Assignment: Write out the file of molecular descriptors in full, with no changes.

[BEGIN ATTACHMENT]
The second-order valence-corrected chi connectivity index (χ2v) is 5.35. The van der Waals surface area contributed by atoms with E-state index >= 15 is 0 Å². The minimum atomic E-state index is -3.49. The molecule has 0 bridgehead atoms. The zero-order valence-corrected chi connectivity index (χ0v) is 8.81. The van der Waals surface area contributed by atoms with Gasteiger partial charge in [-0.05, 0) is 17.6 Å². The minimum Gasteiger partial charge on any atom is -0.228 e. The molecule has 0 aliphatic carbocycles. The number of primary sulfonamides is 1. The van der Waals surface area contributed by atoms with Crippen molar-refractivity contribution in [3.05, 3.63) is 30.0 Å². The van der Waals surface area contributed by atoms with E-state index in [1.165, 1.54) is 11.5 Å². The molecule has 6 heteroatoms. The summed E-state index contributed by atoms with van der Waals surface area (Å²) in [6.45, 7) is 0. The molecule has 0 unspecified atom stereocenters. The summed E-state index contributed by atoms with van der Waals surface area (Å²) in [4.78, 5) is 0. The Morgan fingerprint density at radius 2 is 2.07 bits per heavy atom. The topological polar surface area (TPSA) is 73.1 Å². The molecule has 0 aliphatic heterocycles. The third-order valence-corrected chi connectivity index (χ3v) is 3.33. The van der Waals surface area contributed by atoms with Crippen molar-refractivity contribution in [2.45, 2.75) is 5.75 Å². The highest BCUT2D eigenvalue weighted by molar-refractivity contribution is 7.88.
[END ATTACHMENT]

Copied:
The second-order valence-corrected chi connectivity index (χ2v) is 5.35. The van der Waals surface area contributed by atoms with E-state index >= 15 is 0 Å². The minimum atomic E-state index is -3.49. The molecule has 0 bridgehead atoms. The zero-order valence-corrected chi connectivity index (χ0v) is 8.81. The van der Waals surface area contributed by atoms with Gasteiger partial charge in [-0.05, 0) is 17.6 Å². The minimum Gasteiger partial charge on any atom is -0.228 e. The molecule has 0 aliphatic carbocycles. The number of primary sulfonamides is 1. The van der Waals surface area contributed by atoms with Crippen molar-refractivity contribution in [3.05, 3.63) is 30.0 Å². The van der Waals surface area contributed by atoms with E-state index in [1.165, 1.54) is 11.5 Å². The molecule has 6 heteroatoms. The summed E-state index contributed by atoms with van der Waals surface area (Å²) in [6.45, 7) is 0. The molecule has 0 unspecified atom stereocenters. The summed E-state index contributed by atoms with van der Waals surface area (Å²) in [4.78, 5) is 0. The Morgan fingerprint density at radius 2 is 2.07 bits per heavy atom. The topological polar surface area (TPSA) is 73.1 Å². The molecule has 0 aliphatic heterocycles. The third-order valence-corrected chi connectivity index (χ3v) is 3.33. The van der Waals surface area contributed by atoms with Crippen molar-refractivity contribution in [2.45, 2.75) is 5.75 Å². The highest BCUT2D eigenvalue weighted by molar-refractivity contribution is 7.88.